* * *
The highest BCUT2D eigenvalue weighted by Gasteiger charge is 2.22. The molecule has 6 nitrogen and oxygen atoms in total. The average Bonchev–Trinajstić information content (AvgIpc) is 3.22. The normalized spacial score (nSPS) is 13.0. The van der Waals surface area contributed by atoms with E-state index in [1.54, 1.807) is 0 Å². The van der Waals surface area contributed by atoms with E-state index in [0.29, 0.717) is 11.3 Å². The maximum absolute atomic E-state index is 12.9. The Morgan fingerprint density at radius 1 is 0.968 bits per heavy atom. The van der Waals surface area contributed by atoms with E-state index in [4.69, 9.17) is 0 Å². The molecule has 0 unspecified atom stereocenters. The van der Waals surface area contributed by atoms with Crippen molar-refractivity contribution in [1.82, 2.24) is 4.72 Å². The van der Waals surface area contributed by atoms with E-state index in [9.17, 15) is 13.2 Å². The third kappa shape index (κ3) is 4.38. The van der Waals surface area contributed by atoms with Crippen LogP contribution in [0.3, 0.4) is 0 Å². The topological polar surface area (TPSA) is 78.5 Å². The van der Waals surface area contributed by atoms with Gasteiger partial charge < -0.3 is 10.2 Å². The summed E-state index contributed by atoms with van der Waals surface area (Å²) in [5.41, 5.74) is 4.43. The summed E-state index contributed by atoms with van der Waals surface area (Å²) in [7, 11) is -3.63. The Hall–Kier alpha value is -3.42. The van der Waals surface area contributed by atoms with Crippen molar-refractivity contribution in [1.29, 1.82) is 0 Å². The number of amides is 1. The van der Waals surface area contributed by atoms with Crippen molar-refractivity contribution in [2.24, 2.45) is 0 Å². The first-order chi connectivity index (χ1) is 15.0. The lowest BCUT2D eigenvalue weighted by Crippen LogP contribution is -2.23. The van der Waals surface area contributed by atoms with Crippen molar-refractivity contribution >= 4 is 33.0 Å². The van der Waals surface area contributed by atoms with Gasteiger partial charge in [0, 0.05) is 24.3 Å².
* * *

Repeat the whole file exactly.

The highest BCUT2D eigenvalue weighted by Gasteiger charge is 2.22. The molecule has 6 nitrogen and oxygen atoms in total. The average Bonchev–Trinajstić information content (AvgIpc) is 3.22. The normalized spacial score (nSPS) is 13.0. The van der Waals surface area contributed by atoms with E-state index in [1.54, 1.807) is 0 Å². The van der Waals surface area contributed by atoms with E-state index in [0.29, 0.717) is 11.3 Å². The maximum absolute atomic E-state index is 12.9. The Morgan fingerprint density at radius 1 is 0.968 bits per heavy atom. The van der Waals surface area contributed by atoms with E-state index in [4.69, 9.17) is 0 Å². The molecule has 0 unspecified atom stereocenters. The van der Waals surface area contributed by atoms with Crippen molar-refractivity contribution in [1.82, 2.24) is 4.72 Å². The van der Waals surface area contributed by atoms with E-state index in [9.17, 15) is 13.2 Å². The third kappa shape index (κ3) is 4.38. The van der Waals surface area contributed by atoms with Crippen LogP contribution in [0.3, 0.4) is 0 Å². The topological polar surface area (TPSA) is 78.5 Å². The van der Waals surface area contributed by atoms with Gasteiger partial charge < -0.3 is 10.2 Å². The summed E-state index contributed by atoms with van der Waals surface area (Å²) in [5.41, 5.74) is 4.43. The summed E-state index contributed by atoms with van der Waals surface area (Å²) in [7, 11) is -3.63. The Hall–Kier alpha value is -3.42. The van der Waals surface area contributed by atoms with Crippen molar-refractivity contribution in [1.29, 1.82) is 0 Å². The number of amides is 1. The van der Waals surface area contributed by atoms with Crippen molar-refractivity contribution in [2.24, 2.45) is 0 Å². The first-order chi connectivity index (χ1) is 15.0. The lowest BCUT2D eigenvalue weighted by Crippen LogP contribution is -2.23. The van der Waals surface area contributed by atoms with Crippen molar-refractivity contribution >= 4 is 33.0 Å². The van der Waals surface area contributed by atoms with Gasteiger partial charge in [0, 0.05) is 24.3 Å².